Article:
From a military standpoint, the result is a victory for the Union troops. Although Henry ran from battle, most of the troops held and repulsed both the first and second attacks by the Confederates. That's why Henry is so embarrassed. If his unit had lost the battle, more might have run or the entire unit might have been forced to retreat. Then he could possibly justify his actions. However, a victory meant that he had faced his battle with courage and lost. He had run away from battle when there had been no need.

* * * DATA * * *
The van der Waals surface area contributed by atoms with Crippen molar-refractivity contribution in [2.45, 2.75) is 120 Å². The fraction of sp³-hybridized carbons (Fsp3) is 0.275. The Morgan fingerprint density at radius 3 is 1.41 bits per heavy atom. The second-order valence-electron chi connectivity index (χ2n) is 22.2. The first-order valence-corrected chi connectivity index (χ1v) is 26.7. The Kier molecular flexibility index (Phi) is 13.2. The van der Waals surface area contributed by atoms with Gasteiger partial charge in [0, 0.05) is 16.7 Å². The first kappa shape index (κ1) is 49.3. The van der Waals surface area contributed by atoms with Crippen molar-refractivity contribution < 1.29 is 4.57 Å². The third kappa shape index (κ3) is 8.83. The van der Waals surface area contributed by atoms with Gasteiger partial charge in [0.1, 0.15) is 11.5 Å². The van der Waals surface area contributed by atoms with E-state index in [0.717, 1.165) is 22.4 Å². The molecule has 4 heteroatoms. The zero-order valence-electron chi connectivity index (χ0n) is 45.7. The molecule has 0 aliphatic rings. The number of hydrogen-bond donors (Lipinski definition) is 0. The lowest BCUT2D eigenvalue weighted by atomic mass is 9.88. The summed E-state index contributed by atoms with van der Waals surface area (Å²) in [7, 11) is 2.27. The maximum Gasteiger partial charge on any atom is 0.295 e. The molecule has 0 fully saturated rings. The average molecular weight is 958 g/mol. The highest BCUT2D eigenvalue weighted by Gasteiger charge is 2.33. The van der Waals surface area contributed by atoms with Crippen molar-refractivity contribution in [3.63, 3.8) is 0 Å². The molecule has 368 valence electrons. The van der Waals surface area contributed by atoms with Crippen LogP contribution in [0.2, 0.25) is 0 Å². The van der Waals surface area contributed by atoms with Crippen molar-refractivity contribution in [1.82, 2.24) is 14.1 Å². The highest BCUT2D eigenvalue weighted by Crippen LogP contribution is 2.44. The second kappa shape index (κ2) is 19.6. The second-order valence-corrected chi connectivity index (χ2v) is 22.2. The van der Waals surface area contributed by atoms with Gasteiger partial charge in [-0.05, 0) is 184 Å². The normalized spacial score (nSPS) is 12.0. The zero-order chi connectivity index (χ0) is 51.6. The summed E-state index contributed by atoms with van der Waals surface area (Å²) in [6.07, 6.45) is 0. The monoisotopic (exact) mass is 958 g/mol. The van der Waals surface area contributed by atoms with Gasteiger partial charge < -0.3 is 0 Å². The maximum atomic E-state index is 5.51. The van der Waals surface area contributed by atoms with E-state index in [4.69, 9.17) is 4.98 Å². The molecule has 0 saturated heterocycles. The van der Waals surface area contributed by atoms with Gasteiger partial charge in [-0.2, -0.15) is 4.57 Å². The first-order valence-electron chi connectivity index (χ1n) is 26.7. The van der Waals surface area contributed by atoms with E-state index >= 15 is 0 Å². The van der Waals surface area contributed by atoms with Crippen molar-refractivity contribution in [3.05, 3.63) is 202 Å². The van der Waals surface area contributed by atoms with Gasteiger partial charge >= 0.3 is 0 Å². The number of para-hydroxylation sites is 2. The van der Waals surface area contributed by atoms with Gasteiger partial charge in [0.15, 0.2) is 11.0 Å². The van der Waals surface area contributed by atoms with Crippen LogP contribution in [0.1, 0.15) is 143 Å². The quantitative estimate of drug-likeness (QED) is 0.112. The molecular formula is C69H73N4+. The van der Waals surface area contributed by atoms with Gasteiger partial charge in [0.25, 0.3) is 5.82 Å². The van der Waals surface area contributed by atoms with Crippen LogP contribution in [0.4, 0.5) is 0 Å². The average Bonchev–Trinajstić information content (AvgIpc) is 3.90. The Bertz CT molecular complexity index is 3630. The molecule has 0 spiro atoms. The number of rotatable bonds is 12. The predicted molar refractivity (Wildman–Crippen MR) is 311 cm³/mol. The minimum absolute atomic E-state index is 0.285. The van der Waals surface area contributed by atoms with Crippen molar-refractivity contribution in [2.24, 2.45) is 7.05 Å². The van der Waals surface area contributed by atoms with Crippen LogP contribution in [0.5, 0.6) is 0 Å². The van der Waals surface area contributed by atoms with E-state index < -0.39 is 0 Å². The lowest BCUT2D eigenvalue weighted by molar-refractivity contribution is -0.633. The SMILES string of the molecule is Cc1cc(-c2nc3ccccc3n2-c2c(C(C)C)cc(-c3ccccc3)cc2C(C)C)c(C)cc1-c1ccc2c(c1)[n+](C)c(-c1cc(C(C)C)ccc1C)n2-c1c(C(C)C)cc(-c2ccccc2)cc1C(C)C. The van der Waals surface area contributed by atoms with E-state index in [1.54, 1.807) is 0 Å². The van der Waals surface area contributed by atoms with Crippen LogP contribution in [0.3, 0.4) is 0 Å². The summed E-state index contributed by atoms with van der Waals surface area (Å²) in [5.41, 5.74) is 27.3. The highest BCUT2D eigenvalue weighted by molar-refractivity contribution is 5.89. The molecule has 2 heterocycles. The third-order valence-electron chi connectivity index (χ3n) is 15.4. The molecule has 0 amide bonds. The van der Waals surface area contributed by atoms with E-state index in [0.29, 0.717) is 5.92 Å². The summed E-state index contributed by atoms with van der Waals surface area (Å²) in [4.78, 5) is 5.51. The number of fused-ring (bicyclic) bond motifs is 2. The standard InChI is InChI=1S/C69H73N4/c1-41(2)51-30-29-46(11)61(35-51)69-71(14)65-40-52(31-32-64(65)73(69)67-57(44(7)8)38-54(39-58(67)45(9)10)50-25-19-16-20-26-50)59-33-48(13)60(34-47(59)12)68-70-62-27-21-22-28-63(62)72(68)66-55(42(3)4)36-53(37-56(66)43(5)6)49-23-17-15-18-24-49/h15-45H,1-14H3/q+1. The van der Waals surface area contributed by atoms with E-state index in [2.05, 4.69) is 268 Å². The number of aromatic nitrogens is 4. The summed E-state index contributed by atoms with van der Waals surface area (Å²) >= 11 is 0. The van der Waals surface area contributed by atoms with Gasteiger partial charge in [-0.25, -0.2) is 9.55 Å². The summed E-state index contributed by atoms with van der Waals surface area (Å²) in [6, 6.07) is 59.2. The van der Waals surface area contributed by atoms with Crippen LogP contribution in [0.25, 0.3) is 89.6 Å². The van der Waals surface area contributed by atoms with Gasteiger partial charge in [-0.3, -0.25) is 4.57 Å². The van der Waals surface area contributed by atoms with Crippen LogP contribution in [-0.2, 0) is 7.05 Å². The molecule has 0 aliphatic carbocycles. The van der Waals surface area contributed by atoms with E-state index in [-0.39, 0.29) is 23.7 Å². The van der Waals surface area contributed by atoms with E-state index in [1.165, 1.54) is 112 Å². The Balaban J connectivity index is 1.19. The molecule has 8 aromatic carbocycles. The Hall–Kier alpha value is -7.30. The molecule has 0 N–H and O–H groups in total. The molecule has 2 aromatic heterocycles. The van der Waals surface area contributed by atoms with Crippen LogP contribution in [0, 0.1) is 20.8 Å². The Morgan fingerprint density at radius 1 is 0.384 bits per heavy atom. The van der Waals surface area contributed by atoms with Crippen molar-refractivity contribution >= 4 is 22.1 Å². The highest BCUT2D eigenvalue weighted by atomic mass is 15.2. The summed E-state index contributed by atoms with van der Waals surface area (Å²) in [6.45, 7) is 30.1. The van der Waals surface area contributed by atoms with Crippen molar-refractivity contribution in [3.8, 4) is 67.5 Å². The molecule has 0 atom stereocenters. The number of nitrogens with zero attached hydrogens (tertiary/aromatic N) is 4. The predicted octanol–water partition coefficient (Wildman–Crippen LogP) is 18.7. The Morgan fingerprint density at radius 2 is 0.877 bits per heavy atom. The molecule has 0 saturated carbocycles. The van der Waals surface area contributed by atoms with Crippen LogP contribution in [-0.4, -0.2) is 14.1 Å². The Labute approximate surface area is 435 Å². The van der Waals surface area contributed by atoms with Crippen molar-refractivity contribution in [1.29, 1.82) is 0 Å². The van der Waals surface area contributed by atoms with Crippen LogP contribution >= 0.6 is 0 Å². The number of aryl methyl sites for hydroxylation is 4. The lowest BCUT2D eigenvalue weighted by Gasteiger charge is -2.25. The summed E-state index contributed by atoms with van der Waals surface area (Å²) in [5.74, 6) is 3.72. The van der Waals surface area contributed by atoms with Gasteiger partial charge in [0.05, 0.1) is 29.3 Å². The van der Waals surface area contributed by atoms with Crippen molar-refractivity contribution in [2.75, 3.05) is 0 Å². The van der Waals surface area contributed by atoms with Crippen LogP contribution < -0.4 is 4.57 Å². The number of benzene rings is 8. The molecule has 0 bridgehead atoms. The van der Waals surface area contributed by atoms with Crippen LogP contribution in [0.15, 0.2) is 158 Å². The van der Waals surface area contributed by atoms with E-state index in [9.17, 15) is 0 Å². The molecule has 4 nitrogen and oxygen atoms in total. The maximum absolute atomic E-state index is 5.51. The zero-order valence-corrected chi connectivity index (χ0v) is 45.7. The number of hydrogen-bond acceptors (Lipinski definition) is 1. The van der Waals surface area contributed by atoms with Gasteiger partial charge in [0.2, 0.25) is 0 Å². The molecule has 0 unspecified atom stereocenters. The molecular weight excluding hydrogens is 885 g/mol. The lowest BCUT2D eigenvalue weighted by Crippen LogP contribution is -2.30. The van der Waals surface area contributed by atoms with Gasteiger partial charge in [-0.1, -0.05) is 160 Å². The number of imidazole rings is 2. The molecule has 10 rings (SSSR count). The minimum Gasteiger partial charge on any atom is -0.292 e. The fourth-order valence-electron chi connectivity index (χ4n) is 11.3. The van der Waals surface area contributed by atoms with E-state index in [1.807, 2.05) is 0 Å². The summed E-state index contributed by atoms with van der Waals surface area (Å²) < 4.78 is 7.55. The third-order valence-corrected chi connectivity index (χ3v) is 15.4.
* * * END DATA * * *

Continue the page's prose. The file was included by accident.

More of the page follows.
From a military view, the Union soldiers managed to hold off the Confederates. Henry ran from the battle, but a sufficient amount of soldiers held their positions. The soldiers that remained were able to repel the opposing forces, and so ensured a victory for the Union. Henry is very embarassed about running from the battle, and also scared that he will be branded as a deserter, and so tries to hide the fact that he was absent when the battle took place. From an overall military standpoint though, the Union forces won.